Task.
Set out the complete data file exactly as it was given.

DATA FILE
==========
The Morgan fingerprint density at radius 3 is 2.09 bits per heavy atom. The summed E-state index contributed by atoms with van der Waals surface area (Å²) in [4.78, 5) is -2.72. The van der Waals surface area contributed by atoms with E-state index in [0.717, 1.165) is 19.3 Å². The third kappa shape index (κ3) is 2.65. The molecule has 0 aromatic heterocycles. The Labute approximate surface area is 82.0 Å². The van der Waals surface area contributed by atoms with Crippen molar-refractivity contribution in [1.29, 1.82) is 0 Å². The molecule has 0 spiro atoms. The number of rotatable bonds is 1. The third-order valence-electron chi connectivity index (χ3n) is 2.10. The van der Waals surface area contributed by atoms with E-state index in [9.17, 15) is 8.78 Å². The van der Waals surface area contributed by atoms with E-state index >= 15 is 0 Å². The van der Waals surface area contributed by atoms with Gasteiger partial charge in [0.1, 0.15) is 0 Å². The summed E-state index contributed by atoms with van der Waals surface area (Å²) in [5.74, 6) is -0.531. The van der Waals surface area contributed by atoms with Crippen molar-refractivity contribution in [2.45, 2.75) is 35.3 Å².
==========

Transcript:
The Morgan fingerprint density at radius 3 is 2.09 bits per heavy atom. The summed E-state index contributed by atoms with van der Waals surface area (Å²) in [4.78, 5) is -2.72. The van der Waals surface area contributed by atoms with E-state index in [0.717, 1.165) is 19.3 Å². The third kappa shape index (κ3) is 2.65. The molecule has 0 aromatic heterocycles. The Labute approximate surface area is 82.0 Å². The van der Waals surface area contributed by atoms with Crippen molar-refractivity contribution in [1.29, 1.82) is 0 Å². The molecule has 0 spiro atoms. The number of rotatable bonds is 1. The third-order valence-electron chi connectivity index (χ3n) is 2.10. The van der Waals surface area contributed by atoms with E-state index in [9.17, 15) is 8.78 Å². The van der Waals surface area contributed by atoms with E-state index >= 15 is 0 Å². The van der Waals surface area contributed by atoms with Gasteiger partial charge in [0.1, 0.15) is 0 Å². The summed E-state index contributed by atoms with van der Waals surface area (Å²) in [5.74, 6) is -0.531. The van der Waals surface area contributed by atoms with Crippen molar-refractivity contribution in [2.45, 2.75) is 35.3 Å².